Llyr Williams Britten 100

Britten 100: Llŷr Williams and ‘Friday Afternoons’

As a final flourish in their Great Britten season, the 2013 Gregynog Festival invited Llŷr Williams – surely one of the greatest of all Welsh pianists – to perform in the Reardon Smith Lecture Theatre in the National Museum in Cardiff. Cath Barton provides her review of the performance.

The date chosen was the actual 100th birthday of Benjamin Britten, as well as being the date dedicated to the memory of St Cecilia, patron saint of music. The venue was the place where Britten and Peter Pears gave a performance together in 1967, five years before they went to Gregynog. All this should surely have been enough to give Britten an almost palpable presence in the room, especially as it does not look as if it has been refurbished since Britten and Pears were there.

While I could imagine Britten and Pears sitting across the hall from me, smiles on their faces, Britten’s music for the piano is not his greatest, although Llŷr Williams certainly got from it all he could. The Notturno, composed as a set piece for the 1963 Leeds International Piano Competition, was a set of challenges for the pianist rather than a piece which was satisfying to the ear. Britten achieved a more effective evocation of night in the fourth of the pieces in Holiday Diary, written when he was 23. Llŷr Williams, in his amusing introduction about how these might have been set in Prestatyn, drew our attention to the descriptive nature of the pieces, with the bather in Early morning bathe stepping into the water tentatively before swimming confidently. The Funfair described in the third piece was clearly a busy place, though with rather different sounds from those of the Winter Wonderland Fair taking place a stone’s throw away on the City Hall Lawn. I imagined I heard hammers coming down and ringing up prizes – funfairs might well have been like that in the 1930s.

The rest of the programme was given over to works by composers important to Britten. Llŷr Williams combined precision with elasticity in his performance of Haydn’s Sonata in C Major with which he opened the recital. He thought each of Haydn’s new thoughts anew, illuminating the piece in a way which Britten would surely have loved to have heard. Schubert’s Wanderer-Fantasie sparkled under his fingers in a way which the composer freely admitted he could never achieve himself, famously saying ‘the devil may play it’ as he was unable to do so himself.

For me the most satisfying and enjoyable piece in the concert was Frank Bridge’s Sonata, in which he expressed his feelings about the horrors of World War I. Like Britten, he was a pacifist. I heard someone sitting behind me in the audience say that they had never heard of ‘this Frank Bridge’. He is best known for being Britten’s composition tutor, but deserves to be better known for his own compositions too. His piano sonata is a work which does not give up all its secrets on a first hearing, but is surely the stronger for that. Llŷr Williams helpfully prepared our ears by describing the outer movements as being full of the horrors of war, while the reflective inner movement perhaps looked forward or back to more peaceful times, with a pastoral feel. He also pointed out in advance the way in which Bridge used material to frame the piece, an approach which Britten subsequently used in some of his own compositions.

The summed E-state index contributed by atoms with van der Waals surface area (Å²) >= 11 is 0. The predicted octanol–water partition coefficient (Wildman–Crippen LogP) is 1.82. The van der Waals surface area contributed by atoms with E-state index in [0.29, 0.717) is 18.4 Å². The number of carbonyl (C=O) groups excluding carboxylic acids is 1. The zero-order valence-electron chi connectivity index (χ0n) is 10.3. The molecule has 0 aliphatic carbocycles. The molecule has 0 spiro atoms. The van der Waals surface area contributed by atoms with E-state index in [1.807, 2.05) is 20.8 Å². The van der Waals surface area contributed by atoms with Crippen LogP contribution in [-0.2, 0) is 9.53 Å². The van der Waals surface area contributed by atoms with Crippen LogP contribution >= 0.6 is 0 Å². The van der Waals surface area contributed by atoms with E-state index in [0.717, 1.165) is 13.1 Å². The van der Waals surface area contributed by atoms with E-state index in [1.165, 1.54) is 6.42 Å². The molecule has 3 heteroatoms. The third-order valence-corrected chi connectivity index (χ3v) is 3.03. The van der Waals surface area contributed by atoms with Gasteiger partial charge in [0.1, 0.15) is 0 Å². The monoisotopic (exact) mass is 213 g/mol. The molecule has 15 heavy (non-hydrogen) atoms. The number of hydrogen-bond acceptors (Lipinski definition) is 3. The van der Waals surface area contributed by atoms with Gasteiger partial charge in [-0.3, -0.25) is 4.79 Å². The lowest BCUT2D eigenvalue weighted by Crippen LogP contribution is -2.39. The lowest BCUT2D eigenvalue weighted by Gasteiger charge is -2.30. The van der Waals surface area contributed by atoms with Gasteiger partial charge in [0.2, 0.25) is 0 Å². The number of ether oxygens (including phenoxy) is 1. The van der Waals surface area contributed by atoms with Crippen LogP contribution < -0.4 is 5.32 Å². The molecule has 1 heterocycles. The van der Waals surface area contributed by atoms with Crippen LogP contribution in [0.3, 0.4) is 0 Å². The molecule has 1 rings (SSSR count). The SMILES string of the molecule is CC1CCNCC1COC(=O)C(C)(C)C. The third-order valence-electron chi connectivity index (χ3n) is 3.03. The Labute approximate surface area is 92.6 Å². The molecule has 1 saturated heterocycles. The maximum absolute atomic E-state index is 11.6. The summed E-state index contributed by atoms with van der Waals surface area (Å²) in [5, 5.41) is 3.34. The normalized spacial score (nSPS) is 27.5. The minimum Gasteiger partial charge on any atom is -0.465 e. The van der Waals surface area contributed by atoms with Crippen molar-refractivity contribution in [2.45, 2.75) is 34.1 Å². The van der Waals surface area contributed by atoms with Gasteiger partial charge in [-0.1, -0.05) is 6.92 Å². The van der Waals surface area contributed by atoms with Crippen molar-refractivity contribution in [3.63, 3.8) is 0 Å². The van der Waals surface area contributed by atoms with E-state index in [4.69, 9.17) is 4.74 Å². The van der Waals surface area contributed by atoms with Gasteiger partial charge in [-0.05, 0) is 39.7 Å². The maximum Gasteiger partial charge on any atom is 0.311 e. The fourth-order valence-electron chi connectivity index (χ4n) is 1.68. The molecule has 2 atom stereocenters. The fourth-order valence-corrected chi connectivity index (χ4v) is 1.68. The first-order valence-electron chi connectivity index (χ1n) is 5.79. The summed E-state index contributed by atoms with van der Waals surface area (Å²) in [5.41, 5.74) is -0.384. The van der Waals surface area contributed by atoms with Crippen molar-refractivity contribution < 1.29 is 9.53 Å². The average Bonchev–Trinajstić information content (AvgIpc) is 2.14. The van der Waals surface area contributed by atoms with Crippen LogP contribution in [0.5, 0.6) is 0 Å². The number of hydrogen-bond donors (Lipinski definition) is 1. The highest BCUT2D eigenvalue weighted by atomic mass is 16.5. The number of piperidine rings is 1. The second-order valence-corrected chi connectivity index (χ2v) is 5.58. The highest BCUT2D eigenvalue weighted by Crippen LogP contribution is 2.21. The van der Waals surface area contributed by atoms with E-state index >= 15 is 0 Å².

As an encore, Llŷr Williams gave us the merest fragment of Schoenberg – I’m guessing because it was first published in 1913! I think Ben would have appreciated that.




As part of the Britten birthday celebrations Aldeburgh Music – present-day organisers of the Aldeburgh Festival – were aiming to involve at least 100,000 children in the UK singing Britten’s song cycle Friday Afternoons on the afternoon of his 100th birthday. The cycle was written for the boys of Clive House Preparatory School in Prestatyn where Britten’s brother Robert was Headmaster.

The project became a worldwide one, involving in the event children on four continents, and live streaming of several of the performances. I watched a multi-ethnic group of children from Mount Stuart, Grangetown and St Mary Primary Schools in Cardiff Bay singing on the Glanfa Stage at the Wales Millenium Centre, and wondered what they all made of these songs written for boys in a public school. All credit to their teachers and to the staff in WNO Youth and Community staff for their work on this, and to the children for learning a good deal more music and (especially) words than many of us could. I’m sure they’ll remember the experience and that at least some of them will tell their children and grandchildren in due course about what they did on Benjamin Britten’s 100th birthday.


Gregynog Festival Gala Recital

Llŷr Williams, piano

Reardon Smith Theatre, National Museum Cardiff


Friday Afternoons by Benjamin Britten

Glanfa Stage, Wales Millenium Centre


Cath Barton won the New Welsh Writing AmeriCymru Prize for the Novella with The Plankton Collector, which is published by New Welsh Review under their Rarebyte imprint. Her second novella, In the Sweep of the Bay, will be published by Louise Walters Books in September 2020, and in early 2021 Retreat West Books will publish her collection of short stories inspired by the work of the Flemish artist Hieronymus Bosch.